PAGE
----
I know there's a lot of question marks of people who are wondering, I'm pregnant, should I get vaccinated, should I.

The answer, according to the CDC is, yes, you should be vaccinated if you're pregnant. And in fact, here's especially why you should be vaccinated if you're pregnant.

CABRERA: Elizabeth Cohen, always good to have your reporting. Thank you.

Bipartisanship might be alive after all. The Senate taking on anti- Asian hate crimes. Voting on legislation any moment. We're live on Capitol Hill.

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CABRERA: Breaking right now, the Senate, as we speak is, voting on a new anti-hate crimes bill. You can see the live images there on the side of the screen.

The bill is called the COVID-19 Hate Crimes Act. It calls on the Justice Department to expedite the review of coronavirus-related hate crimes against Asian-Americans.

And it aims to give local law enforcement more resources to respond to anti-Asian violence.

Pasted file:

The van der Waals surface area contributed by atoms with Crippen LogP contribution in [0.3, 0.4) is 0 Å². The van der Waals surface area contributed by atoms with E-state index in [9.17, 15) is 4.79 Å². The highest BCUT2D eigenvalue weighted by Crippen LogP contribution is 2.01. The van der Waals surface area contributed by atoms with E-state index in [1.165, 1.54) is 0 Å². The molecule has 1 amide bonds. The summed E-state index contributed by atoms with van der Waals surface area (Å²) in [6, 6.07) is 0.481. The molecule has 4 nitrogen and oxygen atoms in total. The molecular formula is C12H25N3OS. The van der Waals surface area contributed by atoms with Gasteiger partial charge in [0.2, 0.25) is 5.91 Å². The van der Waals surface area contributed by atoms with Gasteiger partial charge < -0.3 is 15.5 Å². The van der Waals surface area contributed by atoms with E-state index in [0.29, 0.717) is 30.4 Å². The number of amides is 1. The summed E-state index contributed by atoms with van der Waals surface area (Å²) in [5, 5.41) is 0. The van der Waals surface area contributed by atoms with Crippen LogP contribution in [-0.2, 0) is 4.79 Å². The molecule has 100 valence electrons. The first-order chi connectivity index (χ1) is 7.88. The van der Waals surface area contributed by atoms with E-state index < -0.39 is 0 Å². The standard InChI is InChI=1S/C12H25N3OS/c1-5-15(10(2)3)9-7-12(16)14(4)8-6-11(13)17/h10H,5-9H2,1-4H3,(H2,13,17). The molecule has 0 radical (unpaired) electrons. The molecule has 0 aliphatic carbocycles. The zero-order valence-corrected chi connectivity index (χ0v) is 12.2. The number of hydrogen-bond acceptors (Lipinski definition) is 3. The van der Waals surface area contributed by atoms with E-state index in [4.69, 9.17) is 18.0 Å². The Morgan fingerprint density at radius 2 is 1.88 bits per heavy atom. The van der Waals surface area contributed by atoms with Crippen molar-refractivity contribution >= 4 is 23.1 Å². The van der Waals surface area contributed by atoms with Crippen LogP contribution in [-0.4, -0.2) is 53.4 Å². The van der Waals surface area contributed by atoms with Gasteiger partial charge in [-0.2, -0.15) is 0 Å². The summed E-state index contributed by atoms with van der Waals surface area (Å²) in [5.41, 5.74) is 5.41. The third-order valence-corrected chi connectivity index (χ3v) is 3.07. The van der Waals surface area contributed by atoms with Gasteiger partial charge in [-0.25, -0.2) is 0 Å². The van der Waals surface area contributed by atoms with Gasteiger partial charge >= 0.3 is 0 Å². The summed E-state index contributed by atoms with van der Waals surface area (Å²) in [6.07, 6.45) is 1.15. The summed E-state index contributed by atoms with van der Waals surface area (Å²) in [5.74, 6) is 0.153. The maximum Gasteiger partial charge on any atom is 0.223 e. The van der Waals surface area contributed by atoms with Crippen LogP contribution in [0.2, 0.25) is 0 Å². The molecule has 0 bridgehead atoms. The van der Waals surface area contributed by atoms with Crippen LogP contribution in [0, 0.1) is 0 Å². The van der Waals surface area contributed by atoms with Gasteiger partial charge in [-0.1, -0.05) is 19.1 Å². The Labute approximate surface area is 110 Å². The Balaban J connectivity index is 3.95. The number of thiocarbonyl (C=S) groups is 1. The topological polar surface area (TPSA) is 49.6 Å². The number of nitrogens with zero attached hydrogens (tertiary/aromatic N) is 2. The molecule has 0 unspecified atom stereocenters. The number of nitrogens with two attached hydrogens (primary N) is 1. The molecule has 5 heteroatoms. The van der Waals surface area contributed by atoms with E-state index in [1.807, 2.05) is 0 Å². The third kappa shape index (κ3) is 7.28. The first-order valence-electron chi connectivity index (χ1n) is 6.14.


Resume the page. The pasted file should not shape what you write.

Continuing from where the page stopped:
Senate majority leader, Chuck Schumer, says this legislation will make it easier to go after bigots.

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SEN. CHUCK SCHUMER (D-NY): This bill has a one-two punch, to assure the Asian-American community we're going after the bigotry against them. And to tell the American people, particularly those bigots, we're going after you, in a legal way, of course.

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CABRERA: Let's go to Capitol Hill now and CNN's chief congressional correspondent, Manu Raju.

So, Manu, this is expected to pass with bipartisan support? MANU RAJU, CNN CHIEF CONGRESSIONAL CORRESPONDENT: Yes, no question

about it. I mean, this passed with more than 90 votes in the Senate, at least opened debate on this measure.

That is a clear sign that this is ultimately going to pass. A rare bipartisan accomplishment here, coming in the wake of a rise of anti- Asian violence and hate crimes throughout the country.

What this bill would do is essentially expedite reviews at the federal level of potential hate crimes, bolster channels for how these hate crimes are reported, create new guidance that would be provided surrounding these incidents as well.

This came in the aftermath of discussions that were occurring on a bipartisan basis to change how this language ultimately was structured.